THE BEST SHORT-TERM VALUE IS DELIVERED BY SECOND-TIER BUSINESS SCHOOLS
If we take data from the Forbes business school rankings and break down these schools beginning with the top 20; those ranked 21 through 45; and those ranked 46 through 70, it’s clear that there is huge value to be obtained in all three tiers. In fact, the best value is not at the top tier, but in the second tier (see below)!
How can this be? There are three things going on simultaneously. Yes, the highest tier produces the highest salaries. But, they also take in candidates who were earning higher salaries to begin with and they charge higher prices. That’s the reason that all three tiers offer so much value. Forbes doesn’t offer data below the top 70, but I’ll bet that this pattern continues at least to the 100th and possibly well beyond.
In 2011-2012, the last year for which data is available, 191,571 people graduated from U.S. schools with advanced degrees in business, about 25% of all the master’s degrees conferred. That compares with 178,062 master’s degrees in education, or 23% of all the advanced degrees.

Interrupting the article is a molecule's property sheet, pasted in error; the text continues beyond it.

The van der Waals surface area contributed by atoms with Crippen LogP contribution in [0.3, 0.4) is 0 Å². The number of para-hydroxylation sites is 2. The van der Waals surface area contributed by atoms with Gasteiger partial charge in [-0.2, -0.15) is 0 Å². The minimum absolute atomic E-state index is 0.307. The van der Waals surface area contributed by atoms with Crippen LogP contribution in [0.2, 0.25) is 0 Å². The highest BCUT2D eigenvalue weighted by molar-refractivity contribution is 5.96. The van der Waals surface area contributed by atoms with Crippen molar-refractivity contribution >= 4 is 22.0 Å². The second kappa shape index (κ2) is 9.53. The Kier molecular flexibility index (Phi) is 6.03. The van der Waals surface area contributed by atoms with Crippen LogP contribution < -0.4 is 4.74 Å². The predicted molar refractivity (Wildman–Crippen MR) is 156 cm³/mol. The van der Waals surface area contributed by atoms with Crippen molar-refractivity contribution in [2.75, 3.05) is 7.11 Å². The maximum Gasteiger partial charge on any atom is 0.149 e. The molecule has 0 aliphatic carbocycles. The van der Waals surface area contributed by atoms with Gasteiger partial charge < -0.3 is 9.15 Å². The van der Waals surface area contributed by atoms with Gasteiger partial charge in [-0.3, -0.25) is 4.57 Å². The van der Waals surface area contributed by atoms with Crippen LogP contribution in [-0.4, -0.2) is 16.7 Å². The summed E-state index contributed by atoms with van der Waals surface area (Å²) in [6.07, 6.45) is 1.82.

THE MBA IS THE ‘MOST SUCCESSFUL EDUCATIONAL EXPERIENCE’ OF THE PAST CENTURY
This remarkable growth of the MBA—largely due to its widespread acceptance by employers and the almost assured return on investment of the degree—has been fairly steady during the past half century, making the degree the most successful educational experiences of the past 50 to 100 years.
Yes, the cost of an MBA has jumped over time, but the value of the degree continues to keep up with existing costs. These familiar, “sky is falling,” warnings about the value of an MBA fails to recognize the broader leadership and economic impact top business schools have on global business, sustainable business development, and entrepreneurialism.
Even though markets will change over time, companies will continue to demand top quantitative skills, expert communication competency, and forward-thinking leadership skills–all hallmarks of today’s MBA graduate.